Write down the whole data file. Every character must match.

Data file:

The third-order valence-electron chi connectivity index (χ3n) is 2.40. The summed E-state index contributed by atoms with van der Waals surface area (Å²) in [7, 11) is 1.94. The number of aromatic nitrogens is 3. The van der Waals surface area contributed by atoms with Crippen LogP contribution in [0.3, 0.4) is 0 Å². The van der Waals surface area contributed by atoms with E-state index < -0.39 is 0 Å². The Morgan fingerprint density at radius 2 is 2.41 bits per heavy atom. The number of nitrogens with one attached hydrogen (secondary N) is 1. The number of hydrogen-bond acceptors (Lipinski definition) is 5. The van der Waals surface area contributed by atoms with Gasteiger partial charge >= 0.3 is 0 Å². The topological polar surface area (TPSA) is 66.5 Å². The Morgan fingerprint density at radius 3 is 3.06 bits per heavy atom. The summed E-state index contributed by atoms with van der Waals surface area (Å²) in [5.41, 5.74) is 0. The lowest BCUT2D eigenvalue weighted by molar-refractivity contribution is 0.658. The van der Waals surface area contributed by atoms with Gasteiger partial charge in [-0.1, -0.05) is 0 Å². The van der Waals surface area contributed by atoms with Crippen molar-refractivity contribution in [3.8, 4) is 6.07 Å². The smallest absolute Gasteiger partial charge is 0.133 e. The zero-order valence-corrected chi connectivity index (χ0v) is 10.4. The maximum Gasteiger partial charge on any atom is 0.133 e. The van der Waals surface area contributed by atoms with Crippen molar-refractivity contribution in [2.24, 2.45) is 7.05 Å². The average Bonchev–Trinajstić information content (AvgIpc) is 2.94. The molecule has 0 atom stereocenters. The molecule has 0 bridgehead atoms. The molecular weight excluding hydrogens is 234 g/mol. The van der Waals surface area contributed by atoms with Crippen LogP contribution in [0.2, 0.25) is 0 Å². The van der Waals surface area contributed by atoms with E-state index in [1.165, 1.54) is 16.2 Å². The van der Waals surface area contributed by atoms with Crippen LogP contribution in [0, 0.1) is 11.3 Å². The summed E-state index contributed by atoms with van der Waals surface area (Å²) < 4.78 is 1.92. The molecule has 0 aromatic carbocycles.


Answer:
The third-order valence-electron chi connectivity index (χ3n) is 2.40. The summed E-state index contributed by atoms with van der Waals surface area (Å²) in [7, 11) is 1.94. The number of aromatic nitrogens is 3. The van der Waals surface area contributed by atoms with Crippen LogP contribution in [0.3, 0.4) is 0 Å². The van der Waals surface area contributed by atoms with E-state index < -0.39 is 0 Å². The Morgan fingerprint density at radius 2 is 2.41 bits per heavy atom. The number of nitrogens with one attached hydrogen (secondary N) is 1. The number of hydrogen-bond acceptors (Lipinski definition) is 5. The van der Waals surface area contributed by atoms with Gasteiger partial charge >= 0.3 is 0 Å². The topological polar surface area (TPSA) is 66.5 Å². The Morgan fingerprint density at radius 3 is 3.06 bits per heavy atom. The summed E-state index contributed by atoms with van der Waals surface area (Å²) in [5.41, 5.74) is 0. The lowest BCUT2D eigenvalue weighted by molar-refractivity contribution is 0.658. The van der Waals surface area contributed by atoms with Gasteiger partial charge in [-0.1, -0.05) is 0 Å². The van der Waals surface area contributed by atoms with Crippen molar-refractivity contribution in [3.8, 4) is 6.07 Å². The smallest absolute Gasteiger partial charge is 0.133 e. The zero-order valence-corrected chi connectivity index (χ0v) is 10.4. The maximum Gasteiger partial charge on any atom is 0.133 e. The van der Waals surface area contributed by atoms with Crippen molar-refractivity contribution in [2.24, 2.45) is 7.05 Å². The average Bonchev–Trinajstić information content (AvgIpc) is 2.94. The molecule has 0 atom stereocenters. The molecule has 0 bridgehead atoms. The molecular weight excluding hydrogens is 234 g/mol. The van der Waals surface area contributed by atoms with Crippen LogP contribution in [0.2, 0.25) is 0 Å². The van der Waals surface area contributed by atoms with E-state index in [1.165, 1.54) is 16.2 Å². The van der Waals surface area contributed by atoms with Crippen LogP contribution in [0, 0.1) is 11.3 Å². The summed E-state index contributed by atoms with van der Waals surface area (Å²) < 4.78 is 1.92. The molecule has 0 aromatic carbocycles.